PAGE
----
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15 Shaggy Dog Breeds: Pictures & Facts

Kit Copson

By Kit Copson

Puli Dog

If there’s a pooch guaranteed to get folks everywhere swooning, it’s a shaggy one. Shaggy dogs are not only breathtaking in appearance, but each breed has an exciting story to tell. Some, like the Old English Sheepdog, are truly iconic—who remembers the Dulux dog?

If you share our love for shaggy dogs and are curious about the different breeds’ histories, get stuck into these 15 adorably untidy canines.

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The 15 Shaggy Dog Breeds:

1.  Old English Sheepdog

old english sheepdog bobtail
Image Credit: Svetlana Valoueva, Shutterstock

The Old English Sheepdog may be the ultimate British dog breed, having been developed (most probably) in Cornwall, Devon, and Somerset, but it’s actually thought that this shaggy pooch may descend from European, Russian, and Scottish dogs. Contrary to what the name suggests, the OES was bred as a drover—a role that involved accompanying cattle to market—rather than a sheepdog.

Old English Sheepdogs are generally considered to be kind, gentle, and affectionate family dogs as well as capable watchdogs. As a longhaired, double-coated dog, the OES needs to be brushed daily. You might want to consider taking your OES to a groomer for professional clipping and maintenance.

2. Briard

Briard in park
Image Credit: kyliskova.cz, Shutterstock

A pasture dog, the Briard was developed in the north of France for shepherding. Another of the Briard’s roles was to guard flocks, so today’s Briards have inherited a keen sense of their surroundings and can be a little reserved around new people. On the other hand, with a loving family, the Briard is devoted and companionable.

The Briard’s wavy double coat doesn’t shed much, but it does need to be brushed thoroughly daily or at least every other day to stop it from tangling.

3. Afghan Hound

Portrait of two Afghan greyhounds
Image Credit: wildstrawberry, Shutterstock

The silky-coated Afghan Hound is an ancient breed hailing from the historical region that is today made up of India, Pakistan, and, of course, Afghanistan. That said, it’s not certain exactly where in this region the breed was developed as hunting dogs. In addition, the Afghan Hound’s startling beauty caught the attention of royals and aristocrats who kept them as symbols of wealth and status.

Well-socialized Afghan Hounds are often sweet-natured and loyal with a hint of goofiness, though they are known for possessing a stubborn, independent streak, too. Their long, silky coats must be brushed regularly to keep them in good condition.

4. Otterhound

Otterhound lying in field
Image Credit: Lourdes Photography, Shutterstock

Today’s Otterhounds are the descendants of English dogs from the medieval period. At the time, otter hunting was deemed necessary to prevent the fish population from decreasing, so the Otterhound was developed to help with this mission.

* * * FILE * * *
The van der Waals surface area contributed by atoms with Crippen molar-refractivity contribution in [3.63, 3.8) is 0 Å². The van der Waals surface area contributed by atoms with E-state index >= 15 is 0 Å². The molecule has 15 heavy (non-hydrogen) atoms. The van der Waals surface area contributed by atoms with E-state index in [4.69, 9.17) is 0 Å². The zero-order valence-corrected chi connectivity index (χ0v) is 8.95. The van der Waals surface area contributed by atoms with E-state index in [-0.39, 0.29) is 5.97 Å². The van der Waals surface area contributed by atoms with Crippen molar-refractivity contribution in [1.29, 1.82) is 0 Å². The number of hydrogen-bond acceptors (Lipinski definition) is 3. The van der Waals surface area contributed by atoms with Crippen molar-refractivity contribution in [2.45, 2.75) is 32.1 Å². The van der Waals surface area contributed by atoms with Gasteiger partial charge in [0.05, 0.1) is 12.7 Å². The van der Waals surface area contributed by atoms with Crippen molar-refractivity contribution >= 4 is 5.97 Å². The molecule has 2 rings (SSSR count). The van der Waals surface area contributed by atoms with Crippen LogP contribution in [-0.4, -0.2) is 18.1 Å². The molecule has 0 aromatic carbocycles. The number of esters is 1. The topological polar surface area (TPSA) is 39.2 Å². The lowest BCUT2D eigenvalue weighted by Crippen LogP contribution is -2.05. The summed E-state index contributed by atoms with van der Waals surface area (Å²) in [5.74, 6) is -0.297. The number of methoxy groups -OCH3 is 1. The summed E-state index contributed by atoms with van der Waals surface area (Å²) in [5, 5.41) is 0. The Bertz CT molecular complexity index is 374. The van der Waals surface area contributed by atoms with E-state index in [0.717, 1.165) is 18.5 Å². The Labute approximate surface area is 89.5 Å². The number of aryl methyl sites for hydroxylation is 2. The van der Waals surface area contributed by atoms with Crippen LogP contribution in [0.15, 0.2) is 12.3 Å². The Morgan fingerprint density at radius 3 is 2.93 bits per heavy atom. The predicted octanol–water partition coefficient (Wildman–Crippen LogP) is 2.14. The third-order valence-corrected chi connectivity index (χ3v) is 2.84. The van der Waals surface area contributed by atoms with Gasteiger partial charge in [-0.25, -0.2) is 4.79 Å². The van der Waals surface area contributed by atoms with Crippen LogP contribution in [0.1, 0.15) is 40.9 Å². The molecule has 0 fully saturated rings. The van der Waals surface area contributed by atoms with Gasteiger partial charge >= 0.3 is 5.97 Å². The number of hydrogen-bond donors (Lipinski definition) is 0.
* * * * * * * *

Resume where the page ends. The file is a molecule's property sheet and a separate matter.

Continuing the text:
These canine remnants of medieval history are incredibly rare these days—so rare that the breed is endangered. Otterhounds are generally friendly, energetic dogs with rough double coats that don’t need as much brushing as some other shaggy breeds. A few times per week should suffice.

5. Komondor

Komondor lying on ground
Image Credit: Colin Seddon, Shutterstock

The independent but affectionate Komondor is one of the most unique-looking dogs you could ever come across. Distinguished by their mop-like coats, these dogs don’t need to be (and shouldn’t be) brushed, but they do require special coat care involving frequent bathing and the process of splitting the hair clumps at a young age to ensure the cords develop nicely. It can take up to 2 years for the cords to be fully developed.

Komondorok (plural form) originated in Hungary where they were used as flock dogs, a role that involved protecting sheep from predators. Their coats are adapted to help protect them from the elements and the attacks of predators, but they also provide camouflage (in a flock of sheep, the Komondor wouldn’t be easy for predators to distinguish).

6. Bearded Collie

cute bearded collie
Image Credit: Melounix, Shutterstock

The Scottish Highlands are where the Bearded Collie, a silky, longhaired dog, originated. Bearded Collies may have descended from Komondorok and Polish Lowland Sheepdogs that came to Scotland in the 16th century.

Like the Old English Sheepdog, Bearded Collies were bred for droving and herding cattle. This role required a solid work ethic and sturdiness both in body and spirit, and the Bearded Collie still has these traits today. Bearded Collies need to be brushed thoroughly and detangled (detangling sprays may help with this) once per week, but they also need a quick daily brushing for maintenance.

7. West Highland White Terrier

Westies Swim
Image Credit: Sue Thatcher, Shutterstock

The Westie is a Scottish dog; a relative of other Scottish terriers including the Scottish, Cairn, Skye, and Dandie Dinmont. In the 18th century, Westies were bred by the Malcolm clan to hunt and exterminate rats. As such, despite their small size, Westies are infamously hardy, courageous, and agile. They’re also incredibly popular for their merriness and companionability.

Westies have medium-length double coats that can get tangled and matted if not brushed daily. It’s common for Westie parents to get them clipped by a professional groomer. On the other hand, they don’t need to be bathed very often.

8. Bergamasco Sheepdog

Bergamasco Sheepdog
Image Credit: volofin, Shutterstock

Another corded breed like the Komondor, the Bergamasco Sheepdog is an ancient breed whose ancestors were from the Middle East, though the breed as it is known today has been around the Italian Alps for a long time, especially in Bergamo, a town close to Milan. Though the Bergamasco is related to the Komondor, the former’s cords are flat rather than rope-like.